Ask any stakeholder who relies on content creation to remain relevant what their biggest roadblock is and the majority will say either resources or time. Like most sports, esports has many stories to tell and many unique moments to share that matter to both large and niche audiences. Tournament organisers, teams, players, influencers, agencies and – most notably – brands are facing a huge challenge to create meaningful content at scale to numerous social media channels and partners, sometimes in multiple languages.
The likes of the Scottish Professional Football League (SPFL) are already using automation to rapidly boost the exposure of its matches. Using Content X – the organisation managed to increase impressions by 40 percent and doubled its engagement rate.
If we consider that the demographic for the SPFL is slightly older than that of esports, and that fresh esports content from games and matches can be produced outside of just a 90-minute match, the opportunities for esports stakeholders are endless.
Capturing the lost audience
Exposure is great, and if esports technologies help developers and teams show brands that their fans are engaged in content they are sponsoring, it is mutually beneficial.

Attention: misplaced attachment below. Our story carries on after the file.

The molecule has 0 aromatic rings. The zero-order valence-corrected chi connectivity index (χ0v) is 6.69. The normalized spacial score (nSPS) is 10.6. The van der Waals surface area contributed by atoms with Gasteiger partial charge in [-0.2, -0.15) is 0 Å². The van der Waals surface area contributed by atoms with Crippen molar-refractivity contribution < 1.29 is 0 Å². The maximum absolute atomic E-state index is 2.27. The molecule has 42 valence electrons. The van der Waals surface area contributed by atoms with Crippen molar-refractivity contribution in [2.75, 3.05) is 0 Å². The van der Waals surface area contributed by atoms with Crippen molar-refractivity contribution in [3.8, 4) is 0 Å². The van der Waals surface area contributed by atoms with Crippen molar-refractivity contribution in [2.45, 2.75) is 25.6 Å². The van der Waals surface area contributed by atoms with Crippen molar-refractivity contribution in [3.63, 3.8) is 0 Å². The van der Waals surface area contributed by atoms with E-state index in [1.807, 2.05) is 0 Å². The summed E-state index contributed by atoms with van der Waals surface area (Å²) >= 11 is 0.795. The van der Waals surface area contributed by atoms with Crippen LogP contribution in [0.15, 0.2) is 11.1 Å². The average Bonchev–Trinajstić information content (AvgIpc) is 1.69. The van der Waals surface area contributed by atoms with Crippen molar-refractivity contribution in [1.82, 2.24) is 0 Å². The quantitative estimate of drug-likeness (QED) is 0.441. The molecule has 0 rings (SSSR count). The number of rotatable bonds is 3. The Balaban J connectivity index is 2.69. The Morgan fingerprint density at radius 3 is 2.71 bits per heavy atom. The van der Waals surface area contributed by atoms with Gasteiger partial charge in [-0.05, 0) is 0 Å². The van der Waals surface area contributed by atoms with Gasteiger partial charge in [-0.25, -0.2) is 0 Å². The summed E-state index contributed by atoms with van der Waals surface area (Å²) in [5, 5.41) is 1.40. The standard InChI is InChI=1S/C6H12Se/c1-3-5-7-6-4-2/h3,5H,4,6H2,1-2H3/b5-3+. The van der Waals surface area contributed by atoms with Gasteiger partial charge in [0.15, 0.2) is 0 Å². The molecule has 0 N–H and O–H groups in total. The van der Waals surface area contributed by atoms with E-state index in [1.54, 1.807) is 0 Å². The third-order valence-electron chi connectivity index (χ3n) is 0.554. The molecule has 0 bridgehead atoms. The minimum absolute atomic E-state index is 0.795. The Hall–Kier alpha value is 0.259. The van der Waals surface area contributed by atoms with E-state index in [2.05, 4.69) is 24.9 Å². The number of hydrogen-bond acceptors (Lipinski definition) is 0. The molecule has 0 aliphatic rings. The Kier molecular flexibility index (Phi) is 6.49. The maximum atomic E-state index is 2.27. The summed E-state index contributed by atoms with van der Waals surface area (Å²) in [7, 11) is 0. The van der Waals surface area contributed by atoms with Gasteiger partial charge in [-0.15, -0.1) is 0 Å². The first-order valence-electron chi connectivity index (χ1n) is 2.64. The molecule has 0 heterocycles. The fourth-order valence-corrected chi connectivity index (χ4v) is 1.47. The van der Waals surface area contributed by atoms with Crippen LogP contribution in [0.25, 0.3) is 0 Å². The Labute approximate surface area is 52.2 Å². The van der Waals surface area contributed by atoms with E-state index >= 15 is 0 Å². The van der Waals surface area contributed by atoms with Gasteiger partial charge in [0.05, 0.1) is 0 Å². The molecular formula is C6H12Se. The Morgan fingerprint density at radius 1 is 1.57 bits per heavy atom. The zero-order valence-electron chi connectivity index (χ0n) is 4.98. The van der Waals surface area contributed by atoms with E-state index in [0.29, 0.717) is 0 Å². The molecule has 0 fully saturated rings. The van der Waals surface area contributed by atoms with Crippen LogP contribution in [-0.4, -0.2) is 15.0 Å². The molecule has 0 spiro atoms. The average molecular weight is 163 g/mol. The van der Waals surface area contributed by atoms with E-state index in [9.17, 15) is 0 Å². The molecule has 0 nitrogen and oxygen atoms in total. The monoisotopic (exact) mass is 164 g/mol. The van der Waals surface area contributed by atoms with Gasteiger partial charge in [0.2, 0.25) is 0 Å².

However, with the number of datapoints continually increasing, the necessity to show tangible return on investment is vital. According to Videocites, one of Infront’s key partners, up to 80 percent of viewed sports video content can go untraced. How? Fans and non-affiliates recycle and reuse videos created by teams, leagues and organisations by re-uploading videos themselves or creating their own highlights or mash-ups to share on social media.
Many organisations see this as a necessary evil, reasoning that this is a method of brand building. But when analytics such as this can be skewed so much, the question has to be asked about how much revenue is left on the table.
This wasn’t the case when Infront worked with the International Ice Hockey Federation and Videocites In May 2020 when it came to tracking content created during the first-ever IIHF Esport Fan Championship. Videocites’ analytics offered IIHF insight into various elements of their social strategy, including content delivery, in-game brand visibility, live stream reach and geo communities, allowing them to re-evaluate and implement new strategies, which could lead to doubling or even tripling views and engagement for future events.
Such media tracking can be incredibly valuable for all entities across the esports landscape, capturing lost viewers and, as result, lost revenue.
The case for using esports technologies has been easy to argue. However, there has never been a more opportune moment to properly lean into the industry’s collective knowledge and show true value to brands.
To learn more about Infront X technology solutions for esports join us at the Esports BAR Cannes main stage on October 14 with André Fläckel, Head of Gaming & Esports at Infront.